Motorola set the standard for affordable smartphones with the original Moto G in 2013.
Featuring above average internal specifications traditionally seen only on smartphones close to twice as expensive, and an all but untouched version of Android, the Moto G (2013) was one of a select few smartphones to achieve V3's five-star rating.
Clearly aware that it's found a winning formula, and despite being sold to Lenovo, Motorola has tried to replicate the Moto G's success, releasing a steady stream of affordable smartphones, the most recent of which is the Lollipop-powered Mote E (2015).
Design and build
Like most Motorola smartphones the Moto E has a pebble-like design, with a matte, smooth plastic backplate and Gorilla glass front. The only obvious design feature is a removable rim that lines the Moto E's sides and top edge.
The grooved rim offers access to the Moto E's micro SIM and microSD card slots and lets users customise the handset's appearance using one of the multicoloured, or "armoured", alternatives that Motorola sells.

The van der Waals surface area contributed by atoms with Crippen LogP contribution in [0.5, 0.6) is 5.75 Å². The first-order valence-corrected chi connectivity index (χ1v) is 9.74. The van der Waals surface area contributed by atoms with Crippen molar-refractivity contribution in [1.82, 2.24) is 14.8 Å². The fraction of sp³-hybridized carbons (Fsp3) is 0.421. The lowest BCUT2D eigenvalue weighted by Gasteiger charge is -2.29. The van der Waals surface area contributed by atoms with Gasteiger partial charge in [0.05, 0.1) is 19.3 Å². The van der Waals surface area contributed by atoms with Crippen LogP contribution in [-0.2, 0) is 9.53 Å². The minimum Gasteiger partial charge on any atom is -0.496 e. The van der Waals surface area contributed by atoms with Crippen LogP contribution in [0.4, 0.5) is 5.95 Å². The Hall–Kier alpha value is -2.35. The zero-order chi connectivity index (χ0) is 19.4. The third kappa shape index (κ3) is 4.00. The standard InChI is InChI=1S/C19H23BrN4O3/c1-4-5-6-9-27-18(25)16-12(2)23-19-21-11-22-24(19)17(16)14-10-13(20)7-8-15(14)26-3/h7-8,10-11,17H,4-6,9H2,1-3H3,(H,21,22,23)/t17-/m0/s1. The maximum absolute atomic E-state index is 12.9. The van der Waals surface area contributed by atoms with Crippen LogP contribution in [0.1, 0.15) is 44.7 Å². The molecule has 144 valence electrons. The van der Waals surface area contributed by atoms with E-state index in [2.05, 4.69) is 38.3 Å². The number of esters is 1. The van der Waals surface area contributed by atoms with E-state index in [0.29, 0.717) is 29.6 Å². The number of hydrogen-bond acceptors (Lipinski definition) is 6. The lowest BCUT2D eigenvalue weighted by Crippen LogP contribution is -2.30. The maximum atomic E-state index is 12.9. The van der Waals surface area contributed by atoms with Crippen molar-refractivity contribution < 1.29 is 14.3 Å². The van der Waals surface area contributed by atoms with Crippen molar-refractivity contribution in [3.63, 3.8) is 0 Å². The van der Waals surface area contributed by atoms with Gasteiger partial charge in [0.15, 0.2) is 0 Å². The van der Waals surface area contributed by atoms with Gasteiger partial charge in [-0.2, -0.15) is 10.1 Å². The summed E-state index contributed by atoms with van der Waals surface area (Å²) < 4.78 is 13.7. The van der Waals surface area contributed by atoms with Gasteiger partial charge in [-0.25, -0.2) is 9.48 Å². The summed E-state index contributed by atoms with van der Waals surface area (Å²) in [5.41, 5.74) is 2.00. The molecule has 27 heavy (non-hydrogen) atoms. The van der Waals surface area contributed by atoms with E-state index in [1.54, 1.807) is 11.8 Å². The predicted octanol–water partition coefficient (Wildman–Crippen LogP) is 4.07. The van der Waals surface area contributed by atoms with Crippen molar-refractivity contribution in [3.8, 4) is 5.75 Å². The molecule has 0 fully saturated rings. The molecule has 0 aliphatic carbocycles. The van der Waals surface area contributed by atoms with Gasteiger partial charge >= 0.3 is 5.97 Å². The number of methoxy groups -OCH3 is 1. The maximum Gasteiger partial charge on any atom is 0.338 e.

We found during our review that the rim, while solid enough when attached to the main body of the Moto E, felt flimsy and is difficult to remove. In fact without strong nails or a decent screwdriver to wedge it off, we found the rim all but impossible to remove.
Beyond this we were fairly impressed with the Moto E's design. With 140x67x12.3mm dimensions and a reasonable 145g weight, the Moto E hits the same sweet spot as past handsets, such as the Moto G or Sony's Xperia Compact.
Thanks to this, the Moto E is big enough to use for tasks like document editing, but small enough to feel comfortable to hold.
Screen technology is an increasingly competitive area in the smartphone race. Smartphone vendors have been racing to increase their pixel per inch, colour vibrancy and brightness levels ever since Apple laid down the gauntlet with its Retina display technology.
However, many of these innovations are yet to appear in the low-end smartphone space.
The Moto E doesn't change this trend, featuring a 4.5in qHD 960x540, 245ppi IPS LCD display, and the screen is reasonably good compared with other phones on the market.
It's noticeably dimmer and less sharp than the displays on more expensive smartphones, but it compares well with other handsets in its price bracket, like the Honor Holly.
Colour balance levels were decent, text and icons were suitably crisp and, while prone to picking up stray light, viewing angles were reasonable.
Next: Operating system and performance